By the weekend rising moisture levels as winds shift to the southwest will be prevalent as diurnal chances of thunderstorms increases from Pennsylvania on south. Conflictions arise in the long term as far as national weather patterns. Current ECMWF continues to push the idea of the ridge over the southwest shifting eastward eventually to the East which would allow warmer weather. GFS is less certain with conflicting runs between continuing the trough through mid month over the east or allowing a southeast ridge to form. I thoroughly believe in a balance in equilibrium so I think it is quite possible for a very warm period around mid month as the ridge finally leaves the western US and migrates east. I do not think it lasts long though.
(Courtesy of Wunderground)
(Courtesy of Penn State Meteo.)
"Lower Susquehanna Valley Forecast"(Franklin, Adams, York, Lancaster, Cumberland, Perry, Dauphin, Lebanon Counties)(Updated 8/01)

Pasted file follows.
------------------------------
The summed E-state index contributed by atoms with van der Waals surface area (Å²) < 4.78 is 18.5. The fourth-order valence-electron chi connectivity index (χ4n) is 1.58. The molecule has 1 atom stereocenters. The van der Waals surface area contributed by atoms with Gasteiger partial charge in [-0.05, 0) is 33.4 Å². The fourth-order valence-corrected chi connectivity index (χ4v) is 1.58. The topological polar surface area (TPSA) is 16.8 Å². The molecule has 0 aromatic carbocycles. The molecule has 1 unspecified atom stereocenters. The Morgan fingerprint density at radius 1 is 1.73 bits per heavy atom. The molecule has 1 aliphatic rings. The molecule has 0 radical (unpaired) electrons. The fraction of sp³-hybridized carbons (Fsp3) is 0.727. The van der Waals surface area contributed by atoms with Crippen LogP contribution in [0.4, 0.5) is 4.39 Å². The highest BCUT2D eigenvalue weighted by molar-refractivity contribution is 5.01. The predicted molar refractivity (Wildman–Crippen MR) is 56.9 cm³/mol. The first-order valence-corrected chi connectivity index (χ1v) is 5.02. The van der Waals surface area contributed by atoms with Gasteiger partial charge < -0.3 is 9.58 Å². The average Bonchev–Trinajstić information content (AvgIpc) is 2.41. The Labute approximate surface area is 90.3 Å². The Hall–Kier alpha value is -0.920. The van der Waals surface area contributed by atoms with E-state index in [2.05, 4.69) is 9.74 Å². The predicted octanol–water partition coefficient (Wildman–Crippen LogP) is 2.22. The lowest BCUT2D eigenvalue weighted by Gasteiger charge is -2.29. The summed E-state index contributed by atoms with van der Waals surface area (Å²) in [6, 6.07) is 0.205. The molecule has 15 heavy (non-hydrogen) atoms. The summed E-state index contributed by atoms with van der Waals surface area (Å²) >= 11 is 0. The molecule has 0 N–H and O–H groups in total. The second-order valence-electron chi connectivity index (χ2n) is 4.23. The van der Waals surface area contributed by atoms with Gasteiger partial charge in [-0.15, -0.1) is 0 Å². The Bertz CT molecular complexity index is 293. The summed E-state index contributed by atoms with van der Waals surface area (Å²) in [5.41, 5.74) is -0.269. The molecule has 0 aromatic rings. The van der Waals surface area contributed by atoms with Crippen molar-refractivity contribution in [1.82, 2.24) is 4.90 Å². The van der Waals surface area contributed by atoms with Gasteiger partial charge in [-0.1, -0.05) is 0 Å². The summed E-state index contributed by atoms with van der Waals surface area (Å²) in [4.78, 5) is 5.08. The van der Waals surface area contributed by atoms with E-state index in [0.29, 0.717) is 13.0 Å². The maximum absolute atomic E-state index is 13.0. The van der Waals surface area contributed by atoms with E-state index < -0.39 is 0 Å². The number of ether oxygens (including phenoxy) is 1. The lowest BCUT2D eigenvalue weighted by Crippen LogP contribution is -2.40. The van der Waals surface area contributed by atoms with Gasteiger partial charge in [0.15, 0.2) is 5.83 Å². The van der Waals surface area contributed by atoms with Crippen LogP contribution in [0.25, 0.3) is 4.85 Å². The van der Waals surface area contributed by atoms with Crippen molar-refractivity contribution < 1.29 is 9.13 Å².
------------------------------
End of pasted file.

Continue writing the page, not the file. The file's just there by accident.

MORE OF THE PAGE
A stalled front off the eastern seaboard will be problematic Saturday night for the Lower Susquehanna Valley as a wave of low pressures moves up along the front causing nocturnal showers and thunderstorms over the region late Saturday night. QPF totals are not overly impressive only around .25inches for some locations especially over Lancaster County. Lows will be mild as dewpoints remain high and clouds thicken over the region. Lows in Harrisburg and York will be near 70 with surrounding suburbs in the mid to upper 60s. Sunday a weakening front will approach the region. Residual moisture from any rainfall overnight will form morning low IFR stratus over the region with ceilings as low as 800ft. Early August sun should burn off the clouds by noon before more clouds move in from the west. With a few hours possible of slight breaks in the clouds for sunshine some meager surface based CAPE near 1500 j/kg will form especially over southern York County and across Lancaster County. Bulk shear levels rise to near 40knots ahead of the front potentially allowing damaging winds to form in some isolated severe thunderstorms. Thunderstorms should not be overly widespread as the front will be weak and PWATs will only be up to 1.8inches. Heavy rain cannot be ruled out though in a few cells. Generally QPF will be .25inches over the valley but amounts up to .5inches+ cannot be ruled out. Highs Sunday will be around 80-84 over the valley. Decoupling winds and high surface moisture will possibly allow dense fog to form Sunday night after skies clear. Visibilities may fall to near .15miles in areas that received rainfall and areas prone to fog such as Lancaster County south of the Mt. Gretna Mountains. Lows Sunday night will be mild in the 60s across the areas near 70 in the city of Harrisburg. Monday after some residual morning fog skies will clear, but haze will be common throughout the day with 6mile visibilities. With a dying boundary to the south of the region and semi steep lapse rates a few afternoon pulse thunderstorms cannot be ruled out. Thunderstorm development will likely be over the mountains especially over South Mountain, near Blue Mountain over Franklin Counties and over the York County Mountains towards Hanover. Rainfall amounts will be light and spotty with only a handful of small cells forming with likely little to no severe weather. Highs Monday will be mild in the mid 80s over the region up to 86 in Lancaster. Monday night will feature clearing skies with high humidity for some more valley fog not near as widespread though. Lows will be near 70 in Harrisburg, York, and Lancaster and elsewhere in the mid 60s. Tuesday will feature another cold front approaching the region from the northwest. Cirrus will be widespread over the region, but surface heating will allow CAPE values to rise near 2000 j/kg surface based over the Lower Susquehanna Valley. Precipitate waters will rise to near 1.7inches, which is near normal for convection days in the Summer. Thunderstorms will develop and move across the region and with a strong low level jet screaming near 40knots, some severe weather is possible. Highs Tuesday will be hot and near 90degrees for most areas, but upper 80s over mountains over northern Dauphin County and Perry County. Rainfall amounts will be generally near .5inches or less depending on areas of thunderstorm formation. Tuesday night will feature clearing skies along with dry air moving in preventing any fog formation except for valleys such as Fishing Creek, Stony, Clarks, and Powells. Lows will be in the low 60s over the area with upper 50s likely from Newport on Perry County on westward in the county.